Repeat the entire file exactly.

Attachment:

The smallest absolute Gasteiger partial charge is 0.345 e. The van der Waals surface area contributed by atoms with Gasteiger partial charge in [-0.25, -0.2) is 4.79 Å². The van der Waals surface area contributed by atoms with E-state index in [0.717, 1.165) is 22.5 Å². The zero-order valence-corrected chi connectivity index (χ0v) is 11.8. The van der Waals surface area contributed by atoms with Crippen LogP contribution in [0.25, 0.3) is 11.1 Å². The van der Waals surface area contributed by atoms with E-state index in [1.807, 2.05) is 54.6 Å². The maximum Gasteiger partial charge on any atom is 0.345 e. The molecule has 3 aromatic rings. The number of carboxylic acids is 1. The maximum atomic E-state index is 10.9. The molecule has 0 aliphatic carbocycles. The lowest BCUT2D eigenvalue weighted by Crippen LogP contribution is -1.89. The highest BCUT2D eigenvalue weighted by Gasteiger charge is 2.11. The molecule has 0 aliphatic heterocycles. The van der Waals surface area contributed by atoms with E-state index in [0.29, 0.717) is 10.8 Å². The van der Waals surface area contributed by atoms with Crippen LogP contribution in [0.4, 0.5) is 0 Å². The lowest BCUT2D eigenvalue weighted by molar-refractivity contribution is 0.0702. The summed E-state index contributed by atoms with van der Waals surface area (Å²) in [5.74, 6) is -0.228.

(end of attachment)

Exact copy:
The smallest absolute Gasteiger partial charge is 0.345 e. The van der Waals surface area contributed by atoms with Gasteiger partial charge in [-0.25, -0.2) is 4.79 Å². The van der Waals surface area contributed by atoms with E-state index in [0.717, 1.165) is 22.5 Å². The zero-order valence-corrected chi connectivity index (χ0v) is 11.8. The van der Waals surface area contributed by atoms with Crippen LogP contribution in [0.25, 0.3) is 11.1 Å². The van der Waals surface area contributed by atoms with E-state index in [1.807, 2.05) is 54.6 Å². The maximum Gasteiger partial charge on any atom is 0.345 e. The molecule has 3 aromatic rings. The number of carboxylic acids is 1. The maximum atomic E-state index is 10.9. The molecule has 0 aliphatic carbocycles. The lowest BCUT2D eigenvalue weighted by Crippen LogP contribution is -1.89. The highest BCUT2D eigenvalue weighted by Gasteiger charge is 2.11. The molecule has 0 aliphatic heterocycles. The van der Waals surface area contributed by atoms with E-state index in [0.29, 0.717) is 10.8 Å². The van der Waals surface area contributed by atoms with Crippen LogP contribution in [0.4, 0.5) is 0 Å². The lowest BCUT2D eigenvalue weighted by molar-refractivity contribution is 0.0702. The summed E-state index contributed by atoms with van der Waals surface area (Å²) in [5.74, 6) is -0.228.